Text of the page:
The following disclosure seeks to restrict the emission of dust from particulate commodities during delivery, by utilizing the velocity of the product stream to re-entrain the dust within the product. In one example, the apparatus for reducing dust emissions from particulate commodities during discharge from an outlet will be described in the context of a grain handling ship loader where wheat is delivered down an inclined or substantially vertical duct or pipe to a curved duct which forms a delivery or discharge spoon for the discharge of the particulate commodities emitted as a product stream into a stockpile, such as a stockpile in the hold of a ship, though it should be understood the apparatus may be applied to other instances involving delivery of particulate commodities, such as delivery to other vessels.

In the context of a grain handling ship loader, particulate commodities such as grain in the form of wheat are generally fed through conveyor mechanisms into a loading spout which may be an inclined or vertically extending tube or duct which drops the wheat from an overhead gantry into the hold of a ship. The discharge end of the loading spout may be provided with a discharge spoon, otherwise known as a loading spoon, which may have an angled portion at the end in order to direct the grain being discharged at an angle from the loading spout and enable grain to be directed under the coamings of the hold of a ship. However, it should be understood that other delivery sources, other than a loading spout 2 may be utilized, including, but not limited to, a chute, a conveyor, or a loading bucket. Further, loading spoons may be provided with top impact plates and sometimes spring loaded gates in an attempt to control the flow rate of grain through the loading spoon in the belief that this would reduce dust emissions.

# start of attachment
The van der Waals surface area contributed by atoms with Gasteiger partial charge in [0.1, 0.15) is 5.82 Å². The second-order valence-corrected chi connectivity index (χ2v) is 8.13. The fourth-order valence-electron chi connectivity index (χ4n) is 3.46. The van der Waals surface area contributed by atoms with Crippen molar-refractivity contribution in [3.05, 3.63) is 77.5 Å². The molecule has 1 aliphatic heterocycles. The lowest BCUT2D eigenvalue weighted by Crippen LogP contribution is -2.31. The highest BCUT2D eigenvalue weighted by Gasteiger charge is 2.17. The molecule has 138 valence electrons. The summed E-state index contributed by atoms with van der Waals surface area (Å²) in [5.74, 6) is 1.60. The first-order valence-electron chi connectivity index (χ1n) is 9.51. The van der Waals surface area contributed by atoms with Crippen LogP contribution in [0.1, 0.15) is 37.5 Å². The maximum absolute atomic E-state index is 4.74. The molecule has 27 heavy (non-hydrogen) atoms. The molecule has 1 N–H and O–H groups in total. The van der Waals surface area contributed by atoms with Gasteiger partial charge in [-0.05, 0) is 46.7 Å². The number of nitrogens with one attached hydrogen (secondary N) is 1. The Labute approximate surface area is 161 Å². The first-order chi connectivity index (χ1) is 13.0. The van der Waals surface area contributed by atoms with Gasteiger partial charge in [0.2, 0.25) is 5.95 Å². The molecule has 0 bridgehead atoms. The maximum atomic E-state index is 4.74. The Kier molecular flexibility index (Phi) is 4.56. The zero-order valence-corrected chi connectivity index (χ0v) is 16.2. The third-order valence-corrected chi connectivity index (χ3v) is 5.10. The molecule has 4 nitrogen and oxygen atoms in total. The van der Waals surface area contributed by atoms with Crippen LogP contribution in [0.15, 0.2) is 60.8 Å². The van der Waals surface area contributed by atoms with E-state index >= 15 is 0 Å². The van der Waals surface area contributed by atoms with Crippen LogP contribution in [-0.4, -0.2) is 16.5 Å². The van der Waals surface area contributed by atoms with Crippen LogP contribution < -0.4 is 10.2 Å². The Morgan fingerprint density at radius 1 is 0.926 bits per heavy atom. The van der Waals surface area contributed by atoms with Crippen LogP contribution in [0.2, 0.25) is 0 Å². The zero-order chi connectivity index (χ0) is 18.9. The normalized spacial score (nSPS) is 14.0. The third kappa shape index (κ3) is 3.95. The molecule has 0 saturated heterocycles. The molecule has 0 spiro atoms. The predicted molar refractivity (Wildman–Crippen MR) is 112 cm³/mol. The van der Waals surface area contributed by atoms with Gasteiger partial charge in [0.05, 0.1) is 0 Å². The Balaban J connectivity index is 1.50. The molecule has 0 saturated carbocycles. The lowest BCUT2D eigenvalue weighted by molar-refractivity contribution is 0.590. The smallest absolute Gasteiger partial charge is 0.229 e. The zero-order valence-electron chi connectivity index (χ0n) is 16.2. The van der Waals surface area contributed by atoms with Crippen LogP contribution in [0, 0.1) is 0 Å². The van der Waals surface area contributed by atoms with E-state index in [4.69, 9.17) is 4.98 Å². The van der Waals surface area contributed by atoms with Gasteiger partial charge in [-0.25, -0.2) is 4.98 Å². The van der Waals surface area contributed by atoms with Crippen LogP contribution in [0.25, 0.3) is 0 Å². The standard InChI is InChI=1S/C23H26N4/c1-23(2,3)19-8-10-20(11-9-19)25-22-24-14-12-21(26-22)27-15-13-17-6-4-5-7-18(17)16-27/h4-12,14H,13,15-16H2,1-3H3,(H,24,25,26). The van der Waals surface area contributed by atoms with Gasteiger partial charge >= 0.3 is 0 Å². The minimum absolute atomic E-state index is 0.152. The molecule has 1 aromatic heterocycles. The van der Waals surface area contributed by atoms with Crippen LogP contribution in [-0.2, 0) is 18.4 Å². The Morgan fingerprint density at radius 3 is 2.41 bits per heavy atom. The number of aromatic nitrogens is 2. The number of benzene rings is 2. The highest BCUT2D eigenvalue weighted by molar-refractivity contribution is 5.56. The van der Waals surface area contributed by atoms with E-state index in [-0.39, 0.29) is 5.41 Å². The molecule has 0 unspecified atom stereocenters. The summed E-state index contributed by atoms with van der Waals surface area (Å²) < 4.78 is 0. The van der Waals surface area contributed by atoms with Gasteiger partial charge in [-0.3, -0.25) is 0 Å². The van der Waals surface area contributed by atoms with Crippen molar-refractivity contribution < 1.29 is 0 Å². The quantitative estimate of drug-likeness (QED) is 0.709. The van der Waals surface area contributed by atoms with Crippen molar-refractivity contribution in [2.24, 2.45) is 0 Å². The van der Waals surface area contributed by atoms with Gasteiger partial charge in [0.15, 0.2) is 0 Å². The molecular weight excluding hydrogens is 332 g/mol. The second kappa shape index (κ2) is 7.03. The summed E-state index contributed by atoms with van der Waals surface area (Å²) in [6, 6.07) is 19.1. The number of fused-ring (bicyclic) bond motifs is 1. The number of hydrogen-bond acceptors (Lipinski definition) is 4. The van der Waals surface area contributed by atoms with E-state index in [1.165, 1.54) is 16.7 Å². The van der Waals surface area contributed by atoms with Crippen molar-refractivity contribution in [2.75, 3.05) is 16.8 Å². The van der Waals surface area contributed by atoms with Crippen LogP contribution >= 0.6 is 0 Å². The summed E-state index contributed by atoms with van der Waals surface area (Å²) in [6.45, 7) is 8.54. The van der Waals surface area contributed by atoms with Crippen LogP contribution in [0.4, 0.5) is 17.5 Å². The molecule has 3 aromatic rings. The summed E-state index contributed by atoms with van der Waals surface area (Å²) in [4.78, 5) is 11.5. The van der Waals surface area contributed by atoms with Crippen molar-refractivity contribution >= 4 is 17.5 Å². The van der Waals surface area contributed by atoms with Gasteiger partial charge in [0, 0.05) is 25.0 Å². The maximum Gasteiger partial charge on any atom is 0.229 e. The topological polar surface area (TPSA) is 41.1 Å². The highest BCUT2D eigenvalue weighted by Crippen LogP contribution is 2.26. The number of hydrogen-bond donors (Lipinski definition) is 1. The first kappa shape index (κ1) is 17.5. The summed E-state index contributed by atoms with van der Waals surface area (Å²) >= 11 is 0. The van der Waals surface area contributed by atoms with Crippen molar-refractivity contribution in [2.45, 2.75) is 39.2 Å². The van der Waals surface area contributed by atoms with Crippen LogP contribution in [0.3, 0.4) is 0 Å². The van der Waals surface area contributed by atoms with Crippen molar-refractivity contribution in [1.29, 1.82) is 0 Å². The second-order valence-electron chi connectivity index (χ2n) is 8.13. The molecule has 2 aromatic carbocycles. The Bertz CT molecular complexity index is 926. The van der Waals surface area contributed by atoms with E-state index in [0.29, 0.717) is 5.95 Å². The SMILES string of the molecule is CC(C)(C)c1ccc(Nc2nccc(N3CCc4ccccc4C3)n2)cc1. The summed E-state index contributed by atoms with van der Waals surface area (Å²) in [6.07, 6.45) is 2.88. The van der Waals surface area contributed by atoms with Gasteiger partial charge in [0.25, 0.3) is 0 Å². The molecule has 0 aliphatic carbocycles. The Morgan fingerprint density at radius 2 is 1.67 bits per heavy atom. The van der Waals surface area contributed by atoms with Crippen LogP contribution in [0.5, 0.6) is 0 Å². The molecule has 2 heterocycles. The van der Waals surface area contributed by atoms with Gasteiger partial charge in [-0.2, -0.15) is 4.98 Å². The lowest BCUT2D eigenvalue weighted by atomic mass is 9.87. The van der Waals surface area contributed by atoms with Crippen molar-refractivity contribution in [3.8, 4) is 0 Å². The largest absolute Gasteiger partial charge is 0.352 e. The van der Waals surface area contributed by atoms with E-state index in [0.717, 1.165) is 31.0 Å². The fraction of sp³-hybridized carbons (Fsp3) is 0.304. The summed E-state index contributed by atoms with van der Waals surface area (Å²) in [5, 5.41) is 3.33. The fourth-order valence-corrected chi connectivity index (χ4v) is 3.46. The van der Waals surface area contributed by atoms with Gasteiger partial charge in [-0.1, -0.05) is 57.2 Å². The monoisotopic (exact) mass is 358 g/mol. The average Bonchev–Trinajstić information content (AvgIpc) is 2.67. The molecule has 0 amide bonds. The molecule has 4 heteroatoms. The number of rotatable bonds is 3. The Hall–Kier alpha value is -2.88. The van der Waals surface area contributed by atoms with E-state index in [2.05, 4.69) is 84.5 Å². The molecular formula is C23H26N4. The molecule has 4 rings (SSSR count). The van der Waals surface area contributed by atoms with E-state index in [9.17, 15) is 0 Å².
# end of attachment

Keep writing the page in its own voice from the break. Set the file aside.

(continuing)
As discussed with reference to the following example, the velocity of the grain passing down the loading spout can be utilized to re-entrain airborne dust into the body of the product stream. This is achieved by connecting a curved loading spoon 1 to the discharge from the loading spout 2 such that product enters through an inlet 3 into a curved duct 4 before being discharged from an outlet 5.

The curved duct 4 may be of different cross-sections, but is shown in FIG. 1 as rectangular in cross-section having substantially flat side walls 6 and a curved inner wall 7 and curved outer wall 8.